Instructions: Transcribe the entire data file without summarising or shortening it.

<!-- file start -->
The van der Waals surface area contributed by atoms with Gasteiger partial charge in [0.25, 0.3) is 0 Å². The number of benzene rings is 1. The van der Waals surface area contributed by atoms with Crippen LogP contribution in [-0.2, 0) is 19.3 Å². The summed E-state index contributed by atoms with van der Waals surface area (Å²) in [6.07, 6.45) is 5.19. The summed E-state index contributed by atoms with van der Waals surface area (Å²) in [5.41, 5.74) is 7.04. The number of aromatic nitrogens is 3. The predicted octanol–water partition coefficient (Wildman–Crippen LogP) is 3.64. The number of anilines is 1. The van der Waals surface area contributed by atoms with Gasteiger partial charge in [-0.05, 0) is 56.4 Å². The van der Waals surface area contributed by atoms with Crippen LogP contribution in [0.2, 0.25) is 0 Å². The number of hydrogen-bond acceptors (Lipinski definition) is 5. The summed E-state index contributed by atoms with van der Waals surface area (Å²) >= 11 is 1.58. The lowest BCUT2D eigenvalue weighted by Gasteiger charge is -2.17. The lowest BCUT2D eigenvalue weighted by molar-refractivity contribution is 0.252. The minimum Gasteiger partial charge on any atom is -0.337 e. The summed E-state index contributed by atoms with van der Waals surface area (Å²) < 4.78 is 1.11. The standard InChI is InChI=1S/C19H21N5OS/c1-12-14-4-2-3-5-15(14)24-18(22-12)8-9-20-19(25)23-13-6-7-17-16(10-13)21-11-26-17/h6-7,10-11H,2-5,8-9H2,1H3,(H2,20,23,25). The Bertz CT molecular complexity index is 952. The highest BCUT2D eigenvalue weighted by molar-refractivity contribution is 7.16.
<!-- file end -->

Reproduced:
The van der Waals surface area contributed by atoms with Gasteiger partial charge in [0.25, 0.3) is 0 Å². The number of benzene rings is 1. The van der Waals surface area contributed by atoms with Crippen LogP contribution in [-0.2, 0) is 19.3 Å². The summed E-state index contributed by atoms with van der Waals surface area (Å²) in [6.07, 6.45) is 5.19. The summed E-state index contributed by atoms with van der Waals surface area (Å²) in [5.41, 5.74) is 7.04. The number of aromatic nitrogens is 3. The predicted octanol–water partition coefficient (Wildman–Crippen LogP) is 3.64. The number of anilines is 1. The van der Waals surface area contributed by atoms with Gasteiger partial charge in [-0.05, 0) is 56.4 Å². The van der Waals surface area contributed by atoms with Crippen LogP contribution in [0.2, 0.25) is 0 Å². The number of hydrogen-bond acceptors (Lipinski definition) is 5. The summed E-state index contributed by atoms with van der Waals surface area (Å²) >= 11 is 1.58. The lowest BCUT2D eigenvalue weighted by Gasteiger charge is -2.17. The lowest BCUT2D eigenvalue weighted by molar-refractivity contribution is 0.252. The minimum Gasteiger partial charge on any atom is -0.337 e. The summed E-state index contributed by atoms with van der Waals surface area (Å²) < 4.78 is 1.11. The standard InChI is InChI=1S/C19H21N5OS/c1-12-14-4-2-3-5-15(14)24-18(22-12)8-9-20-19(25)23-13-6-7-17-16(10-13)21-11-26-17/h6-7,10-11H,2-5,8-9H2,1H3,(H2,20,23,25). The Bertz CT molecular complexity index is 952. The highest BCUT2D eigenvalue weighted by molar-refractivity contribution is 7.16.